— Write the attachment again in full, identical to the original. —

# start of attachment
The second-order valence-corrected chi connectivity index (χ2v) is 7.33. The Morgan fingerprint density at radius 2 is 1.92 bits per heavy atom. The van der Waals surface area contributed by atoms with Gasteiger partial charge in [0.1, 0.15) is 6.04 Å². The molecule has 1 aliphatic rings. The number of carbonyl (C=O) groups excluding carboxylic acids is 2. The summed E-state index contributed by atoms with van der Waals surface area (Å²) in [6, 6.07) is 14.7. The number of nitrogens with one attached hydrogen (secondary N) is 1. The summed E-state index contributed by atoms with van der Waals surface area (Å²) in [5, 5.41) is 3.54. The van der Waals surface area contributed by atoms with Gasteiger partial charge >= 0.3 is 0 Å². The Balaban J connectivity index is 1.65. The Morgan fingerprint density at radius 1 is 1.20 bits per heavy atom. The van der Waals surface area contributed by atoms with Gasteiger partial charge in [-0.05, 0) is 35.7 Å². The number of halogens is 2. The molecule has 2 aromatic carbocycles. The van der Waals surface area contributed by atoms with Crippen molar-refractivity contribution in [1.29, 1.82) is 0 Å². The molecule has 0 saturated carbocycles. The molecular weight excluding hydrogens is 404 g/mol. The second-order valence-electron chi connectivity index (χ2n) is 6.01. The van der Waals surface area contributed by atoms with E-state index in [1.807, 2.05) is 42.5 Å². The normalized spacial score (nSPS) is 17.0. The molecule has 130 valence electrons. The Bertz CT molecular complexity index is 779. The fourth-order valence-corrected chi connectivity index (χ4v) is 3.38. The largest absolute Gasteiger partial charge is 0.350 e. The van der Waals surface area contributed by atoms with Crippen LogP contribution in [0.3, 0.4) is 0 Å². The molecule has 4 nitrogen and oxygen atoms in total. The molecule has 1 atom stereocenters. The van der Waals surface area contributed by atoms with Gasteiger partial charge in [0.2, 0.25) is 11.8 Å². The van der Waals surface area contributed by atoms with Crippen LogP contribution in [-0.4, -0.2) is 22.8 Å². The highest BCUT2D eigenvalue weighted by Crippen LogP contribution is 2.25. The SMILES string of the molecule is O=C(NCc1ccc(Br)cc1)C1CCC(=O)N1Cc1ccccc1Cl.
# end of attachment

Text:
The second-order valence-corrected chi connectivity index (χ2v) is 7.33. The Morgan fingerprint density at radius 2 is 1.92 bits per heavy atom. The van der Waals surface area contributed by atoms with Gasteiger partial charge in [0.1, 0.15) is 6.04 Å². The molecule has 1 aliphatic rings. The number of carbonyl (C=O) groups excluding carboxylic acids is 2. The summed E-state index contributed by atoms with van der Waals surface area (Å²) in [6, 6.07) is 14.7. The number of nitrogens with one attached hydrogen (secondary N) is 1. The summed E-state index contributed by atoms with van der Waals surface area (Å²) in [5, 5.41) is 3.54. The van der Waals surface area contributed by atoms with Gasteiger partial charge >= 0.3 is 0 Å². The Balaban J connectivity index is 1.65. The Morgan fingerprint density at radius 1 is 1.20 bits per heavy atom. The van der Waals surface area contributed by atoms with Gasteiger partial charge in [-0.05, 0) is 35.7 Å². The number of halogens is 2. The molecule has 2 aromatic carbocycles. The van der Waals surface area contributed by atoms with Crippen molar-refractivity contribution in [1.29, 1.82) is 0 Å². The molecule has 0 saturated carbocycles. The molecular weight excluding hydrogens is 404 g/mol. The second-order valence-electron chi connectivity index (χ2n) is 6.01. The van der Waals surface area contributed by atoms with E-state index in [1.807, 2.05) is 42.5 Å². The normalized spacial score (nSPS) is 17.0. The molecule has 130 valence electrons. The Bertz CT molecular complexity index is 779. The fourth-order valence-corrected chi connectivity index (χ4v) is 3.38. The largest absolute Gasteiger partial charge is 0.350 e. The van der Waals surface area contributed by atoms with Crippen LogP contribution in [0.3, 0.4) is 0 Å². The molecule has 4 nitrogen and oxygen atoms in total. The molecule has 1 atom stereocenters. The van der Waals surface area contributed by atoms with Gasteiger partial charge in [0.2, 0.25) is 11.8 Å². The van der Waals surface area contributed by atoms with Crippen LogP contribution in [-0.4, -0.2) is 22.8 Å². The highest BCUT2D eigenvalue weighted by Crippen LogP contribution is 2.25. The SMILES string of the molecule is O=C(NCc1ccc(Br)cc1)C1CCC(=O)N1Cc1ccccc1Cl.